China won’t spoil the Fed’s soft landing

Chinese exports are likely to remain lackluster as the U.S. and Europe struggle. Photo: AFP
Chinese exports are likely to remain lackluster as the U.S. and Europe struggle. Photo: AFP


The Chinese economy’s reopening will put upward pressure on oil demand and inflation—but probably less than you think.

The ghosts of past China booms are haunting US investors this Christmas. Specifically, the prospect that China’s reopening could lift oil prices—and thus complicate the Federal Reserve’s campaign to bring down inflation—has some investors tossing and turning in their sleep.

They should rest easier. The country’s reopening will boost global oil demand, but almost certainly by much less than many market participants seem to expect.

The main point to note here is that unlike those of the U.S. and most advanced economies, China’s petroleum demand is still deeply tied to its industrial sector—the housing-driven, energy-intensive heavy industrial complex in particular. The U.S. transport sector accounts for close to 70% of American petroleum demand. But in China, industry and construction together accounted for nearly half of oil demand in 2020: gallons and gallons of paint and petrochemicals and fuel for excavators and other construction vehicles, for example. Transport was just 31%. In 2019, before the pandemic, transport was still just 34%.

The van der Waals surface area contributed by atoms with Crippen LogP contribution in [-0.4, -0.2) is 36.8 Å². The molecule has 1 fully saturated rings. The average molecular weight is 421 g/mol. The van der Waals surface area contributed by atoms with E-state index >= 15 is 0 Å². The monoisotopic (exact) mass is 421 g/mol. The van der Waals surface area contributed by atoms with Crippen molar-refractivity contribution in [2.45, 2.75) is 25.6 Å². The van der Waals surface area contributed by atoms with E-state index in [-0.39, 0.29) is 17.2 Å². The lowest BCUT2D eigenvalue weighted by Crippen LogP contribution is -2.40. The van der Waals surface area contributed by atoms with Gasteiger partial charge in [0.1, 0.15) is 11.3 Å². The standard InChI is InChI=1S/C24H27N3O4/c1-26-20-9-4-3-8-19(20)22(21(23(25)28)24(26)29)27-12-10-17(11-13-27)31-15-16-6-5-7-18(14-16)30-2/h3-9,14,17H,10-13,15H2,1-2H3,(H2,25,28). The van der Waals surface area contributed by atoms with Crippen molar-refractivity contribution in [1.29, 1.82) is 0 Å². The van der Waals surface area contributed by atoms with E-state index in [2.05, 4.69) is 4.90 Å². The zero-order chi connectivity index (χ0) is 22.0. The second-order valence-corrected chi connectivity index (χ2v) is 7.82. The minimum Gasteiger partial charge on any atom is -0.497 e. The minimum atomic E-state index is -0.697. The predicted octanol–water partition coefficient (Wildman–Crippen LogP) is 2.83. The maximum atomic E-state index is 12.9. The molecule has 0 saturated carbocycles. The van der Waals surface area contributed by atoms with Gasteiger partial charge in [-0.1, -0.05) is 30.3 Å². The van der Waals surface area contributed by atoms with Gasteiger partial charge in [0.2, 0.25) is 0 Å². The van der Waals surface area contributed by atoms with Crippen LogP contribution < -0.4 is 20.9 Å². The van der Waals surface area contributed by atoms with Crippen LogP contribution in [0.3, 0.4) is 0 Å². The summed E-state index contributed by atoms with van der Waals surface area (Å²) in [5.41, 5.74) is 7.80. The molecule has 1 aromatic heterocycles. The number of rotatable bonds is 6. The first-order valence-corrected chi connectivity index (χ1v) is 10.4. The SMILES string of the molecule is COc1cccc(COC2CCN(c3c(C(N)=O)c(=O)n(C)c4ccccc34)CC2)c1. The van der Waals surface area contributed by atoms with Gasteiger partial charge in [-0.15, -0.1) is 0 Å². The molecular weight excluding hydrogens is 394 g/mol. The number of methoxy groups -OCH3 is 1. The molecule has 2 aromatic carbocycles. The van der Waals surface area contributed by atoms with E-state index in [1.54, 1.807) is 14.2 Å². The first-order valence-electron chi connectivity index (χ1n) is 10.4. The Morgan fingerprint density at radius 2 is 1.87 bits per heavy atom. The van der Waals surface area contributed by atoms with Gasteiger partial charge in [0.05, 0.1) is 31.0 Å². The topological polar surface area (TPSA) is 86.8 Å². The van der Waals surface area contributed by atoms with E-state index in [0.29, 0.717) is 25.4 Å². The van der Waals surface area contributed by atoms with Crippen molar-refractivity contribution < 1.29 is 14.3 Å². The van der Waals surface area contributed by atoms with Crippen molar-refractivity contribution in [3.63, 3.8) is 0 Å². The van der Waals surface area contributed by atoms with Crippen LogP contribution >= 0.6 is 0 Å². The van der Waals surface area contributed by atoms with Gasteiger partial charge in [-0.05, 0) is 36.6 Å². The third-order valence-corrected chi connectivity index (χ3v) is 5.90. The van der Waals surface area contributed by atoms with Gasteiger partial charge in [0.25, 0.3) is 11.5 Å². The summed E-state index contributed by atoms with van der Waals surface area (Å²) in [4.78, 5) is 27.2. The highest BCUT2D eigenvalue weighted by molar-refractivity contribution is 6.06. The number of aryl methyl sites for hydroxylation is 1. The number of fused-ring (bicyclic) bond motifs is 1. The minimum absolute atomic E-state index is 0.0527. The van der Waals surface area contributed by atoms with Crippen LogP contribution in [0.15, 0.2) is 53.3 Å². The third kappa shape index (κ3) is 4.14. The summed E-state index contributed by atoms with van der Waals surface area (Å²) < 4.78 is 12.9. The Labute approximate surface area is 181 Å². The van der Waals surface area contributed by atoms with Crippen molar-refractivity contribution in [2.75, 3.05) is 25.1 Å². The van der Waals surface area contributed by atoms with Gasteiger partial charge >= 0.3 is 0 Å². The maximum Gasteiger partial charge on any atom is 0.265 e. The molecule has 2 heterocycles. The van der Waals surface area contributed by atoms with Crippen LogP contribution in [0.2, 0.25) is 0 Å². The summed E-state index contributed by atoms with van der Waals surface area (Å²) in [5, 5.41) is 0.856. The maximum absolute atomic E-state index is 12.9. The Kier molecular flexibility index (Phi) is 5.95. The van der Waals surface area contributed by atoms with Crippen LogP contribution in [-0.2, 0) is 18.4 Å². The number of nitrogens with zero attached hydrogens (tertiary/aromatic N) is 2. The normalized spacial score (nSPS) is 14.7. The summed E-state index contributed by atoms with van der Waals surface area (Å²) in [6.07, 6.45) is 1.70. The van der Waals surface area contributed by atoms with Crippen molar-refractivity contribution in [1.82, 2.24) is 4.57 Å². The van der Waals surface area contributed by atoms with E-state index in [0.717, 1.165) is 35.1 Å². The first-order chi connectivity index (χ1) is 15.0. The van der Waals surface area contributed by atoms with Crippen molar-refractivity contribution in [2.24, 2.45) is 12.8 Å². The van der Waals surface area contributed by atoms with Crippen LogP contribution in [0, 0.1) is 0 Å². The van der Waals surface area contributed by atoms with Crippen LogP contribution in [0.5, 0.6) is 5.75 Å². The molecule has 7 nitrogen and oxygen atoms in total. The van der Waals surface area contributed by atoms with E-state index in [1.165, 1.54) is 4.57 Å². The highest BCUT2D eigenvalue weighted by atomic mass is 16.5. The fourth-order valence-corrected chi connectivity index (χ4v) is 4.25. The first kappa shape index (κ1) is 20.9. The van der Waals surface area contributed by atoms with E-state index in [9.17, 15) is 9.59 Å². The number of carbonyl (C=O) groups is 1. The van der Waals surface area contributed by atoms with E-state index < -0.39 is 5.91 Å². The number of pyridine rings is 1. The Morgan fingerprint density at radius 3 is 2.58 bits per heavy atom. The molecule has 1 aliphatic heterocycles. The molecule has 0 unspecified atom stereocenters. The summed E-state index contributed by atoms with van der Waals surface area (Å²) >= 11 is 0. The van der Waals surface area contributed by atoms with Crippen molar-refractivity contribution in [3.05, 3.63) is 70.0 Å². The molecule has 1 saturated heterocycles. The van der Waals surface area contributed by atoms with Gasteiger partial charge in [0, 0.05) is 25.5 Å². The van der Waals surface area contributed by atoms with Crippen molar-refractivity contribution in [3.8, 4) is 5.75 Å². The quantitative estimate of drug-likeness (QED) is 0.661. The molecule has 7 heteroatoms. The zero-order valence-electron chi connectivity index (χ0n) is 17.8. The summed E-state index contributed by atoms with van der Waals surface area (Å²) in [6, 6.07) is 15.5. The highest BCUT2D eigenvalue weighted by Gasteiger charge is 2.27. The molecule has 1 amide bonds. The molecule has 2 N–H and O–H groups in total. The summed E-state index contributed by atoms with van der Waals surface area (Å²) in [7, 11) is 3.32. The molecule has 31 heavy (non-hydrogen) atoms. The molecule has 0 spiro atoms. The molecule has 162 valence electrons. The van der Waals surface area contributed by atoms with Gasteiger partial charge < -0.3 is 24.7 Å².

All of this means that the crucial swing factor for Chinese petroleum demand is still housing and industry, rather than consumers per se—especially because China’s factory performance is tied to a lot of trucking demand as well. Past Chinese stimulus campaigns have indeed boosted global oil prices, but that is primarily because they juiced up activity in construction and heavy industry, rather than consumer transport.

Chinese heavy industrial production has only a modest correlation to the U.S. consumer-price index as a whole, but it has tracked the transport component of CPI pretty well for much of the past decade.

And although China’s consumer sector will eventually recover once it struggles through its Covid-19 exit wave, the housing market has yet to bottom out—and a substantial rebound in actual construction will take even longer. At the same time, Chinese exports are likely to remain lackluster as the U.S. and Europe struggle.

In other words, even assuming China’s consumer recovery next spring and summer doesn’t disappoint—which it very well could, given the scars of the past three years—the nearly half of Chinese oil demand tied to industry seems very likely to be stuck in slow-growth mode for most of 2023. That should limit the real impact of China’s reopening on global oil demand and U.S. inflation, at least until quite late in the year.

The Fed has plenty to worry about and investors also have many reasons to doubt its ability to execute the ever-elusive soft landing. But fear of a rampant China sucking down the world’s oil supply probably shouldn’t be one of them, barring much stronger measures from Beijing to boost the housing market and construction in early 2023.

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